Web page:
RESEARCH: studies reviewed this week - 7 September 2020 to 13 September 2020

SLEEP: Effects of Sleep Deprivation on Acute Skeletal Muscle Recovery after Exercise

Last week I shared some studies about sleep extension and it's benefits for performance. This study looked into sleep deprivation and aimed to "evaluate whether total sleep deprivation after eccentric exercise-induced muscle damage (EEIMD) modifies the profiles of blood hormones and cytokines". The methodology involved two groups:

In the first condition a "muscle damage" protocol was followed by 48 h of total sleep deprivation and 12 h of normal sleep (DEPRIVATION). In the other condition, the same muscle damage protocol was conducted, followed by three nights of regular sleep (SLEEP).

The authors found that:

Muscle voluntary contraction and serum creatine kinase increased equally over the study period in both conditions. From the cytokines evaluated, only IL-6 increased in DEPRIVATION. No differences were detected in testosterone levels between conditions, but IGF-1, cortisol, and cortisol/total testosterone ratio were higher in DEPRIVATION.

PRACTICAL TAKE AWAY - while sleep deprivation does not delay muscle strength recovery, it does seem to impact inflammatory and hormonal responses suggesting it may have impacts on long term training adaptation.

STRENGTH: Explosive-strength training improves 5-km running time by improving running economy and muscle power

Plyometrics and explosive strength exercises are known to improve running economy. This study set out to confirm that and to identify whether or not these exercises help to improve performance. The protocol used was:

The total training volume was kept the same in both groups, but 32% of training in experimental (E) and 3% in control (C) was replaced by explosive-type strength training. A 5-km time trial (5K), running economy (RE), maximal 20-m speed (V20 m), and 5-jump (5J) tests were measured on a track.

The authors found that:

The 5K time, running economy, and maximal velocity improved in E, but no changes were observed in C.

The present simultaneous explosive-strength and endurance training improved the 5K time in well-trained endurance athletes without changes in theirV˙o2 max.

Improvement was due to improved neuromuscular characteristics that were transferred into improved maximal velocity and running economy.

PRACTICAL TAKE AWAY - plyometrics and explosive strength improve performance even when substituted for some endurance training. This is consistent with a previous study I shared that showed plyometrics helped improve running economy in ultramarathon runners too. Do your plyometrics and strength training!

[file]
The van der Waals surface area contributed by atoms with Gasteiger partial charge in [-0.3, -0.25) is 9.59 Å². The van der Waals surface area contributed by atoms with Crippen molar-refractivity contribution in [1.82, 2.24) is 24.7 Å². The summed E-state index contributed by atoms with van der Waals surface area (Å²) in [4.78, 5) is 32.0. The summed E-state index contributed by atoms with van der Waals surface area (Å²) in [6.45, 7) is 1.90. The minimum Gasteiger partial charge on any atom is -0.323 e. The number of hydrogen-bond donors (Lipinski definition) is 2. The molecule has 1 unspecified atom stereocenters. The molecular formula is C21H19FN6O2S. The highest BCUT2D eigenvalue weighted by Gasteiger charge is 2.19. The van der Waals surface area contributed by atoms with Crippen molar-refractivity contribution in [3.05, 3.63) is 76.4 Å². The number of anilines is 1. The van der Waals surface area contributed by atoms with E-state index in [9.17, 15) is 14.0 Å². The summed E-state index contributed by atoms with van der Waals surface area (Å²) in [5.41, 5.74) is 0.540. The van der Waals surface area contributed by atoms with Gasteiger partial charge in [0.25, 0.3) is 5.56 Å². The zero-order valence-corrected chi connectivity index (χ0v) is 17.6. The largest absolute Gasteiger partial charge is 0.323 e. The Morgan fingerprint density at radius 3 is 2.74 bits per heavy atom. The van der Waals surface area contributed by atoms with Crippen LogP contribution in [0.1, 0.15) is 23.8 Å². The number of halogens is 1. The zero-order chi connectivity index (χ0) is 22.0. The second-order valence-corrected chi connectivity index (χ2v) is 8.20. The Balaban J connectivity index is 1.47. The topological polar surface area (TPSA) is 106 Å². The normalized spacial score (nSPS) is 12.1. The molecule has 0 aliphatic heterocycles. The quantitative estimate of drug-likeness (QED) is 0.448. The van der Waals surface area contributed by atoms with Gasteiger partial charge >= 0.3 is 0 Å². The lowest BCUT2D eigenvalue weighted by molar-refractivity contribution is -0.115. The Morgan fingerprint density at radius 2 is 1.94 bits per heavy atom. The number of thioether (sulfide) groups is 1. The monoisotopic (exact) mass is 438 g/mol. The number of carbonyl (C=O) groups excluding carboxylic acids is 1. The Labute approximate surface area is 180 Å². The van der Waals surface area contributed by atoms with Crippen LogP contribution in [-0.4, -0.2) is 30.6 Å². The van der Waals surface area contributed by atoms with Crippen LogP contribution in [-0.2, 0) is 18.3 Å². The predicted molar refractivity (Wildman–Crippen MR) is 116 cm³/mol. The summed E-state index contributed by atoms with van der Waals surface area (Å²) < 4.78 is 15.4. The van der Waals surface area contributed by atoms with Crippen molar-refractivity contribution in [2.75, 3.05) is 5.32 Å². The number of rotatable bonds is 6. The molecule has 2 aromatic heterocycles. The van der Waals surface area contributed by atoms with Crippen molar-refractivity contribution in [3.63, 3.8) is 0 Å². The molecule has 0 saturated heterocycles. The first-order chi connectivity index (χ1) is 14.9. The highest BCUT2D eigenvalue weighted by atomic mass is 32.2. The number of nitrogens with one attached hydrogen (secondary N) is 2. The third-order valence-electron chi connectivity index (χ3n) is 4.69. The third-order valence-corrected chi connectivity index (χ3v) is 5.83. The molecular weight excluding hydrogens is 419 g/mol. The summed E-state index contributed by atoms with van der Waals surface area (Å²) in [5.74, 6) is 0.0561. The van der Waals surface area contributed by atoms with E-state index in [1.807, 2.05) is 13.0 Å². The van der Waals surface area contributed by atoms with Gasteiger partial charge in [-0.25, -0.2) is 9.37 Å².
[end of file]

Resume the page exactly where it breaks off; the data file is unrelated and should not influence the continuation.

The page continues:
ALTITUDE: Altitude Training and Recombinant Human Erythropoietin: Considerations for Doping Detection

I found this study quite interesting because it starts with a set of qualifications that altitude training benefits are "equivocal". The authors then go on to say that:

Altitude training may affect an athlete’s hematological parameters in ways similar to those observed following blood doping.

Current methods of detection appear insufficient to differentiate between altitude training and blood doping making the interpretation of an athlete’s biological passport difficult.

Top athletes are using altitude training because they believe it works and athletes who are blood doping are using an illegal aid to benefit their performance (there would be no reason to take the risk if it didn't help). If it is difficult to distinguish between the two it seems that both must be providing some sort of benefit to performance.

PRACTICAL TAKE AWAY - altitude training seems to provide the same benefit as blood doping and is therefore a worthwhile and legal means of improving performance.

NUTRITION: Potato ingestion is as effective as carbohydrate gels to support prolonged cycling performance

Race nutrition is critical to performance in endurance events and CHO products have shown to have significant benefit for improving performance. Most studies and most athletes use commercial sports nutrition products such as drinks, gels and bars. This study "investigated the effects of potato purée ingestion during prolonged cycling on subsequent performance vs. commercial CHO gel or a water-only condition". This is an interest use case because often ultramarathon athletes have flavor fatigue or are unable to stomach those commercial CHO products later in a race.

The authors found that:

  • Blood glucose concentrations were higher in potato and gel conditions compared with water condition.
  • Blood lactate concentrations were higher after the TT completion in both CHO conditions compared with water condition.
  • TT performance was improved in both potato and gel conditions compared with water condition.

PRACTICAL TAKE AWAY - potatoes are effective race nutrition and provide equivalent CHO compared to commercial gels and drinks.

NUTRITION: Maximizing Post-exercise Anabolism: The Case for Relative Protein Intakes

How much protein should you take for recovery? I've often seen recommendations that 20g post-training is ideal and most recovery drinks have 20g per serving. This review starts out with the hypothesis that "it is unclear if these absolute protein intakes can be viewed in a 'one size fits all' solution". The author reviewed the published literature and found that:

A relative single meal intake of ~0.31 g/kg of rapidly digested, high quality protein (i.e., whey) should be considered as a nutritional guideline for individuals of average body composition aiming to maximize post-exercise myofibrillar protein synthesis while minimizing irreversible amino acid oxidative catabolism that occurs with excessive intakes of this macronutrient.

PRACTICAL TAKE AWAY - protein post exercise is important and adjusting to your body size may be valuable. Aim for 0.31 g/kg.

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